I got into Rush because I was 14 at the right time! As a kid growing up in New York City in the late 70s, I was constantly discovering new bands and Rush sounded like a more muscular Led Zeppelin to me, at least on their first couple of records. But Geddy Lee's bass playing was my biggest attraction to that band - that's what initially caught my ear because it was just so original and so punchy. Is it too much of a cliché to say that La Villa Strangiato is my favourite Rush song? As a kid who loved Tolkien, Hemispheres was right up my alley. How could I not like a concept record with a nine-and-a-half-minute instrumental and a song about trees? La Villa... is just such an epic. It was just three guys who challenged themselves so hard by doing this; they certainly never took the easy route and I think that really shows in that song. They never pigeonholed themselves as being one thing: they're Rush. We, as Anthrax, have always felt that same way. We started out as a heavy metal band but we've never been afraid to push the boundaries and go places that no other heavy metal band had gone. You have to do these things for yourself and hopefully everyone else will come along for the ride. The other guys in Anthrax are even bigger Rush fans and that's one of the reasons we covered Anthem on our 2013 Anthems EP. We've always wanted to do a Rush song and I think it was Charlie's [Benante, drums] idea to do that one. I would love to cover La Villa... at some point as well. Geddy and Alex [Lifeson] heard our version of Anthem and said they liked it, which was amazing to hear. We almost ended up performing with Geddy at the Revolver Golden Gods Award Show but the logistics just didn't work out. In a weird way it was almost a relief because we would have been there with our jaws on the floor, staring at him the whole time and not being able to play our instruments. I think in hindsight it's better that it didn't happen!

Back in the summer of 1987, Neil Peart spent 10 days cycling through the Pyrenees Mountain range that separates Spain and France, and detailed his adventures in a privately published book titled Pedals Over The Pyrenees. John at recently obtained a copy of the book and has transcribed a lengthy excerpt which you can check out online here.

Former Guns N' Roses drummer Steven Adler was recently interviewed for the Johnny Dare Morning Show on Kansas City radio station 98.9 The Rock, and spoke about how not being invited to rejoin the reunited GN'R line-up affected him. At one point he was asked about his relationship with Slash and said the following:

... "I thought me and Slash were going to be like Geddy Lee and Alex Lifeson. They've known each other since they were in junior high school; they grew up together playing music; they got successful; and they stayed together for, like, 50 years. I thought that's how Slash and I were going to be, but it didn't work out that way. ...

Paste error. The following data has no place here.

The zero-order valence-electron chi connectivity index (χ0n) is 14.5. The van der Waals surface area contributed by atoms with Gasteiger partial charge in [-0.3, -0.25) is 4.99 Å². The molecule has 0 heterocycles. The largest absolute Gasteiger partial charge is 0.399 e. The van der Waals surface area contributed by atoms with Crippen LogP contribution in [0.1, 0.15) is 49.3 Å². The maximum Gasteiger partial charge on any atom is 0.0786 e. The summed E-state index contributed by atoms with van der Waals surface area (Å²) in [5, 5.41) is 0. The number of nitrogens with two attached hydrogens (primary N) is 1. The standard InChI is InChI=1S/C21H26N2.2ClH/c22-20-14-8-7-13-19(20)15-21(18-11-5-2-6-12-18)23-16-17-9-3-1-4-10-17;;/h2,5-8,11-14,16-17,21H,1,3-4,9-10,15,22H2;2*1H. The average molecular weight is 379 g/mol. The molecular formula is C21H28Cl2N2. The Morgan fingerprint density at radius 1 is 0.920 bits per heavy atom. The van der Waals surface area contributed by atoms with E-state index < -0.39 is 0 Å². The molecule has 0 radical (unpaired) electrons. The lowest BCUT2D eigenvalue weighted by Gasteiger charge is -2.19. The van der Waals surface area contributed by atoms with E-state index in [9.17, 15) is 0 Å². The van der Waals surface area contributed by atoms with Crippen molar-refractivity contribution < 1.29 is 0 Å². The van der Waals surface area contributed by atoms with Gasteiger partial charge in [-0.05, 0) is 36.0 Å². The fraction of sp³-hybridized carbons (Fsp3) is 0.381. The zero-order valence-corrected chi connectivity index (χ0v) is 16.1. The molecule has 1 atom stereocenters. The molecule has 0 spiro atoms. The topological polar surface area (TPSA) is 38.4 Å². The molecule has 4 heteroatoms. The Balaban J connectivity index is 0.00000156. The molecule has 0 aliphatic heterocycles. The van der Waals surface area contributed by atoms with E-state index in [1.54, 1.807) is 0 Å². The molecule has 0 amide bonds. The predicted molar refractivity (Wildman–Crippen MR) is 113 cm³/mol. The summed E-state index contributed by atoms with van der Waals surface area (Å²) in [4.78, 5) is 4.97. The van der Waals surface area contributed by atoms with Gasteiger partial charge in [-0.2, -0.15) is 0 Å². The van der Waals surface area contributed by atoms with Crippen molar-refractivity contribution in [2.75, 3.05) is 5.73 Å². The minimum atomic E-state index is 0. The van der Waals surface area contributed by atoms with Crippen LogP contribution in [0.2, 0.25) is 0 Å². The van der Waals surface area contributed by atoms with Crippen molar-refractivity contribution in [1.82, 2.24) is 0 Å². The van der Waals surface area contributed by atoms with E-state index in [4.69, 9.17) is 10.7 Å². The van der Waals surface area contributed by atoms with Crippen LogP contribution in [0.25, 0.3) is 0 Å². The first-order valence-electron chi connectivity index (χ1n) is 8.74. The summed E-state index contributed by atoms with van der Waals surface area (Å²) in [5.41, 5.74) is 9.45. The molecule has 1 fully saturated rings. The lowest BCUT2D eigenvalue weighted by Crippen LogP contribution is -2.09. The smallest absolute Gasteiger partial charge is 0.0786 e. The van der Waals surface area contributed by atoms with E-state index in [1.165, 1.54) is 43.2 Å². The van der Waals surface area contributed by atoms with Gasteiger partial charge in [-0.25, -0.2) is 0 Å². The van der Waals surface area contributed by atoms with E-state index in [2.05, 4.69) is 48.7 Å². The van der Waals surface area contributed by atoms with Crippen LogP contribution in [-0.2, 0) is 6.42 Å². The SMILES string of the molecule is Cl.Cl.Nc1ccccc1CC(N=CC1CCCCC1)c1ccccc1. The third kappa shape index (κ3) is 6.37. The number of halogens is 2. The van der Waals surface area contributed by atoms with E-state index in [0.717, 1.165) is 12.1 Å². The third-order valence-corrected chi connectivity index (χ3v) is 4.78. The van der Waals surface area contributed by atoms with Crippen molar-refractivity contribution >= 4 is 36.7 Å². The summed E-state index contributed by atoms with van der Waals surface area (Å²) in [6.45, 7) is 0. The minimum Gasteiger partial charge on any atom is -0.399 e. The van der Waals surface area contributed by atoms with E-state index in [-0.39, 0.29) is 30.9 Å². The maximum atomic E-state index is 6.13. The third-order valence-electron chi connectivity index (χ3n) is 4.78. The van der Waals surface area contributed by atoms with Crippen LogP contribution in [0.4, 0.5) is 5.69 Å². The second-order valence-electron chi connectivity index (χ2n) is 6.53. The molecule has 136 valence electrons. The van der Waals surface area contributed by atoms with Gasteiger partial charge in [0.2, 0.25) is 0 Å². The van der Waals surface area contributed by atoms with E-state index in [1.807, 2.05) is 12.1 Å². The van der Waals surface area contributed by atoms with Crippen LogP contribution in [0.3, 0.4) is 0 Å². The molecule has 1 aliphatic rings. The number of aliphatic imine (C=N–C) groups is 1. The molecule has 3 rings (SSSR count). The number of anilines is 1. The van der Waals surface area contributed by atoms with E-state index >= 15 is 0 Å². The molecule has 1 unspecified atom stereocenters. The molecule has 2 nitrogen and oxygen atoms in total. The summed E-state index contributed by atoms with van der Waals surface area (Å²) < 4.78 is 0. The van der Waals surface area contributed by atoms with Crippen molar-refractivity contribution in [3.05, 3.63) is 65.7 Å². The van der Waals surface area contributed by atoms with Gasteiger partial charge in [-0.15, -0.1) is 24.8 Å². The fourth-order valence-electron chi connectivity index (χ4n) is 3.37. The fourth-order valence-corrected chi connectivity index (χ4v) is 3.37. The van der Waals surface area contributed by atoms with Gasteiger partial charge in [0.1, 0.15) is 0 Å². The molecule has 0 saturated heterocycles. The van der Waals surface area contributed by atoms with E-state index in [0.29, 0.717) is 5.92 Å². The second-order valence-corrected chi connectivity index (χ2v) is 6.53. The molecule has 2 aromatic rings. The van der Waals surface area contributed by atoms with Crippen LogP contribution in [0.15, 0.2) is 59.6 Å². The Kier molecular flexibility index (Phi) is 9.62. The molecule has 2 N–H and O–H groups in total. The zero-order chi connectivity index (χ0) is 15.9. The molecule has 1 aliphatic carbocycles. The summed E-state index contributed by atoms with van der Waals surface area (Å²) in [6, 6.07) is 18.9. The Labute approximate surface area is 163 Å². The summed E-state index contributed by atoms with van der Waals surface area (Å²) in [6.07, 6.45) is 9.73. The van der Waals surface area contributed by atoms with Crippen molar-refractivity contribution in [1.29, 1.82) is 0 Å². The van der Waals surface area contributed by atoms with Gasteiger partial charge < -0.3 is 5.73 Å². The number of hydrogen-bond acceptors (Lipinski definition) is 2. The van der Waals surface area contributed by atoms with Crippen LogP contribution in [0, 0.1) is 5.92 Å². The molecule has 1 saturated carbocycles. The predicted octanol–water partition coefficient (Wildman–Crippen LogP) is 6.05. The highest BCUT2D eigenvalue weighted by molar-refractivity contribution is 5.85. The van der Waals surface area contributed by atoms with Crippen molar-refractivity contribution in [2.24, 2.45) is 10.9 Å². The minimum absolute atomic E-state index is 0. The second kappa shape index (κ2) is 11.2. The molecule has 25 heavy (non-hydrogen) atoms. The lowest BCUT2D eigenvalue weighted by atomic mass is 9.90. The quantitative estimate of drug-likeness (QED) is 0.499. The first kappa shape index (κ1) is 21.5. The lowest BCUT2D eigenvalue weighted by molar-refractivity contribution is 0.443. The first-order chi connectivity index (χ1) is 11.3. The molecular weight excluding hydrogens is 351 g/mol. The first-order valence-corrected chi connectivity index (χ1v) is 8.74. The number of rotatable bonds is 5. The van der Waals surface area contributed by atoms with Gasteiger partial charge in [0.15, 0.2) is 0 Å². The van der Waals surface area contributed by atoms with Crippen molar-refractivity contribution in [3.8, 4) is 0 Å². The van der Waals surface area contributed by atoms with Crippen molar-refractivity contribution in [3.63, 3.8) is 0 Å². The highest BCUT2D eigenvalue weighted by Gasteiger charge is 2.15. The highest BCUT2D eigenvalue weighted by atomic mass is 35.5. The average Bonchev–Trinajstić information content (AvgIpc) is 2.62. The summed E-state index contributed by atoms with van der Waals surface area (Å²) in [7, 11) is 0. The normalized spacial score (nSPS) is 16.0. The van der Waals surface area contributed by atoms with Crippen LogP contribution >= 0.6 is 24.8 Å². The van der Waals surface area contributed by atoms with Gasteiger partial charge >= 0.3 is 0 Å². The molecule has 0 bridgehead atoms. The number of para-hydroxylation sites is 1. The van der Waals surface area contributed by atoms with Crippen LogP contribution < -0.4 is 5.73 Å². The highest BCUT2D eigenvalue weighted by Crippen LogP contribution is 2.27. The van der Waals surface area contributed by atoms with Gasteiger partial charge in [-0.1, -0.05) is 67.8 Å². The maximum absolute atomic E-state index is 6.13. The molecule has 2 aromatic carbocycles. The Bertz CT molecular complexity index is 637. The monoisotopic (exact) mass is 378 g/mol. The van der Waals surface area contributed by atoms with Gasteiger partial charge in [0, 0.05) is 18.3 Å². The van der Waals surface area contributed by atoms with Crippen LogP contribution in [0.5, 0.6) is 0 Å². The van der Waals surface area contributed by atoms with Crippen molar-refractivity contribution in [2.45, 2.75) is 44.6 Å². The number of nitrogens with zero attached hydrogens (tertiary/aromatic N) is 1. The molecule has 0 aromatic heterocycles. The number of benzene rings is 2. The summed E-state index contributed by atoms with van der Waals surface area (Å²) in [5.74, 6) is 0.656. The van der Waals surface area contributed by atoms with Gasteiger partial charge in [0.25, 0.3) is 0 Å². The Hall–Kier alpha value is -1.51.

Guitar World magazine recently sat down with Gwar lead guitarist Pustulus Maximus to ask him what's currently on his playlist, and one of the songs he listed was Rush's Necromancer:

The beginning sounds very much like Pink Floyd, but Alex Lifeson's solo in the rock part has an amazing groove and feel. This is the style of guitar playing I feel the most inspired by.

The Cleveland Plain Dealer posted their list of the 250 greatest songs by Rock and Roll Hall of Fame artists this past week, and Rush's Tom Sawyer made the cut at #242:

"Tom Sawyer" is so epic in nature; it was bound to become Rush's signature song. But it's also one of the band's easiest points of entry, clocking in at four and a half minutes with Geddy Lee's hypnotic synthesizer as the driving force.

The Indianapolis Symphony Orchestra announced last week the hiring of James M. Johnson as their new CEO. The Indianapolis Star published an article about the hiring titled 5 things to know about James Johnson, one of which is that he's a recovering bass player:

... Johnson, now 54, took up bass when he was about 10 years old and studied it through college years at Pacific Lutheran University in Tacoma, performing in orchestras and jazz combos. His musicianship skills led him to flirt with dreams of becoming a rock star when he was in high school. A bass-guitar-playing Johnson and his friends started a band in his parents' basement that cycled through several names - tremendously bad ones, he laughs now - including Contraband and Red Alert. The group played '70s hard rock covers, originals and tackled the entire Rush catalog, including 2112 from start to finish, he said. ...

The original Moon Records release of Rush's debut album occurred around 44 years ago this month, sometime in March of 1974. Here's the band performing at the Laura Secord Secondary School in St. Catharines back in the Spring of that year for an episode of Canadian Bandstand:

That's all for this week. Have a great weekend!